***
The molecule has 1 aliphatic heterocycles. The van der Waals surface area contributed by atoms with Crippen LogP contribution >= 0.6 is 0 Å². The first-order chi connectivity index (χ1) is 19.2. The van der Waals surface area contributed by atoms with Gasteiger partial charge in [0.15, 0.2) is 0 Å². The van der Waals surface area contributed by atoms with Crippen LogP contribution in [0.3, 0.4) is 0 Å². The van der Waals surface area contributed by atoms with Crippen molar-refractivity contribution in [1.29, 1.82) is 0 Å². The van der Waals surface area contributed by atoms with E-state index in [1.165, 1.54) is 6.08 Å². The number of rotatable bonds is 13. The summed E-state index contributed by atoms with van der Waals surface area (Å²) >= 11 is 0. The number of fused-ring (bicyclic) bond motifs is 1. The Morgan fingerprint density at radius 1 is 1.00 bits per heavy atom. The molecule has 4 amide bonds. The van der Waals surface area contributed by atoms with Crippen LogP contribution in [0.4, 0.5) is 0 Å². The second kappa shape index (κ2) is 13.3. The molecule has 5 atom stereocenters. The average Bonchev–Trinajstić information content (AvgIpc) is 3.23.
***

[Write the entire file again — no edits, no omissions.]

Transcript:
The molecule has 1 aliphatic heterocycles. The van der Waals surface area contributed by atoms with Crippen LogP contribution >= 0.6 is 0 Å². The first-order chi connectivity index (χ1) is 19.2. The van der Waals surface area contributed by atoms with Gasteiger partial charge in [0.15, 0.2) is 0 Å². The van der Waals surface area contributed by atoms with Crippen LogP contribution in [0.3, 0.4) is 0 Å². The van der Waals surface area contributed by atoms with Crippen molar-refractivity contribution in [1.29, 1.82) is 0 Å². The van der Waals surface area contributed by atoms with E-state index in [1.165, 1.54) is 6.08 Å². The number of rotatable bonds is 13. The summed E-state index contributed by atoms with van der Waals surface area (Å²) >= 11 is 0. The number of fused-ring (bicyclic) bond motifs is 1. The Morgan fingerprint density at radius 1 is 1.00 bits per heavy atom. The molecule has 4 amide bonds. The van der Waals surface area contributed by atoms with Crippen LogP contribution in [0.4, 0.5) is 0 Å². The second kappa shape index (κ2) is 13.3. The molecule has 5 atom stereocenters. The average Bonchev–Trinajstić information content (AvgIpc) is 3.23.